The Day After

I felt better at work today. Distracted perhaps.
Then I came home and went for a run. When I returned, I turned the TV back on and browsed the web for the latest news. And as various individuals began recounting their personal stories of family members they had not heard from, and cameras observed people who kept a candlelight vigil at the reflecting pool in Washington D.C., I felt a deep sorrow again.
I was glad to see images tonight of Palestinians who brought flowers and stood outside the U.S. Embassy in a show of sympathy. The images yesterday of Palestinians celebrating the attack on the U.S. were unfair, one-sided. It reminded me how easy it is to search for black and white, for a reason behind these tragedies. For now, the only absolute we know is that the people who coordinated and perpetrated these crimes against innocent people are evil. Let's hope the hand of justice comes down on them with righteous anger. Those who urge that we expel Arab Americans from our country, who desocrate mosques and vandalize Islamic offices, these idiots remind us of the ignorance that led to this attack in the first place.
We also know that hundreds of firemen gave their lives by dashing into a building they knew would likely collapse on top of them. We know, perhaps, that citizens on flight 93, knowing they were going to die, decided to attack the hijackers to prevent them from using the plane as a weapon against their fellow citizens. Jeremy Glick called his wife, who informed him that other planes had hit the World Trade Center. At that point, he dropped the phone, and when he returned, he said that the male passengers had decided to attack the hijackers to try and take back the plane.
I understand now how people felt when they volunteered for the war in 1941. The feeling of wanting to drop everything around you to go to war, to protect the ones you love. I wish I was an FBI agent, helping to hunt down these murderers.
Officials suspect two of the hijackers may have studied at this flight school in Florida.
As of 11pm today, Amazon had collected over $1.8 million from nearly 58,000 individual contributions.
Perhaps an indication of how much people are grasping for answers, the books topseller list and video topseller list are filled with works about Nostradamus, the prophet. When I think about how many people must be buying these books to push them so far up the top seller lists, I had to wonder. How did so many people suddenly decide that they might find insight in Nostradamus? Curious, I scoured the web.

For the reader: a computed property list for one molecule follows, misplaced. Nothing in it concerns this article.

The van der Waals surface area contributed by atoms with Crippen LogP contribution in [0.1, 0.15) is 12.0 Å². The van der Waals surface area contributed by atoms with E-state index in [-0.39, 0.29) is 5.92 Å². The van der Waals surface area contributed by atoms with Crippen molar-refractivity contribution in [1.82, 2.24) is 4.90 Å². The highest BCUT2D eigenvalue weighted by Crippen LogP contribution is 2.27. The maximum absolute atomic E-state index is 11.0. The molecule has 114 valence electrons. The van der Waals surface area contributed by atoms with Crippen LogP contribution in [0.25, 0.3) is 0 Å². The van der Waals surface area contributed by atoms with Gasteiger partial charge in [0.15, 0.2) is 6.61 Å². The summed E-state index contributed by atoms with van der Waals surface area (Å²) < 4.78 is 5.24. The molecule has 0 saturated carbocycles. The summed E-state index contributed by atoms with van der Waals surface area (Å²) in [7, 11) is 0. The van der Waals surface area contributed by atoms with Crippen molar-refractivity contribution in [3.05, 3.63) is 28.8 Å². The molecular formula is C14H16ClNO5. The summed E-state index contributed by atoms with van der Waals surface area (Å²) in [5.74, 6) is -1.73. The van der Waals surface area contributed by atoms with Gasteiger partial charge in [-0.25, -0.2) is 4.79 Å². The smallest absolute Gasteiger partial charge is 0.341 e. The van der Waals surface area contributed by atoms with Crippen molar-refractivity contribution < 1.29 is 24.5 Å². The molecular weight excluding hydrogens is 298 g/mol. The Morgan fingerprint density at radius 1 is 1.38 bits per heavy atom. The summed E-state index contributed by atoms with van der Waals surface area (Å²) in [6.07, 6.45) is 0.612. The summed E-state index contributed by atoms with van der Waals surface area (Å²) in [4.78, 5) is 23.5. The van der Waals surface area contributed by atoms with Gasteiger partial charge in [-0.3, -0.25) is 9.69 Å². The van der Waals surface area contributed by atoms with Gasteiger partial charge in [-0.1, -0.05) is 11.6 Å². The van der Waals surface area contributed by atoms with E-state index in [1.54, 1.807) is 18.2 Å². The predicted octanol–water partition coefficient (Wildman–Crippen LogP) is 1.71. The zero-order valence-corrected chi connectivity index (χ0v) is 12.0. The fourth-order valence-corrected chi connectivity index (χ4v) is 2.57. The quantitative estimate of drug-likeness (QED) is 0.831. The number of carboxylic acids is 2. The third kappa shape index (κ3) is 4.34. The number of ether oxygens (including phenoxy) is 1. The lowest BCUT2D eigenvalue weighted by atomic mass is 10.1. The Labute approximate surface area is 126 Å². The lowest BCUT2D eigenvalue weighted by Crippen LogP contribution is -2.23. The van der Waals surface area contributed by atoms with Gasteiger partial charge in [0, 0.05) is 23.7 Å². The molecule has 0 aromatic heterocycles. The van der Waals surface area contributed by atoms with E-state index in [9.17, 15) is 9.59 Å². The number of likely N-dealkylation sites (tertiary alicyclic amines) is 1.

I found that this quatrain was spreading throughout the web in the wake of the World Trade Center catastrophes:
"In the City of God there will be a great thunder,
two brothers torn apart by chaos,
while the fortress endures, the great leader will sucumb.
The third big war will begin when the big city is burning.
Hmm, doesn't seem like a very accurate prediction to me.
Oh, that unfortunate album cover by The Coup that I wrote about earlier? Fortunately, the album had not yet been released, and the label is going back to redo the cover.
So many moving images. At the United Nations, when a vote was taken on whether or not to support the United States in its efforts to find the terrorists responsible for this tragedy, instead of raising their hands to signify their agreement, all the delegates stood. Citizens holding flags out the window as they drive.
Everytime I see them replay the image of the airplane flying head on into the World Trade Center, I cringe. I've seen it probably nearly a hundred times by now, and it is still the most horrific thing I've ever seen. It is a thousand times more emotionally awe-inspiring than any manufactured image in a Hollywood film. I will remember it all my life.
I can't find the stomach to watch any TV, to watch a movie. I may not watch a movie for weeks. I can't fathom reading any fiction. The coverage on TV and in print and on the web has transfixed me. I can't remember a time when I watched more television--hour after hour. I feel guilty for watching the footage again and again. What would it have been like to stand there in the streets of NYC and watch the World Trade Center collapse in on itself as if the earth had swallowed it? I feel like a voyeur.
I fear that nothing our government does will provide us with that cathartic release we all yearn for. Those who most deserve to be punished died in the plane crashes. Unless countries around the world band together and force the terrorists living among them to go on the run, we may never capture all the guilty parties.
In the New York Times, Michiko Kakutani recalled a quote from Philip Roth in 1961:
"The American writer in the middle of the 20th century has his hands full in trying to understand, describe and then make credible much of American reality. It stupefies, it sickens, it infuriates, and finally it is even a kind of embarrassment to one's own meager imagination. The actuality is continually outdoing our talents, and the culture tosses up figures almost daily that are the envy of any novelist."
Kakutani also points out some recent works of fiction, many from Hollywood, which have depicted acts of terrorism involving bombs and airplanes:
For the most part, however, large- scale terrorist plots and huge public disasters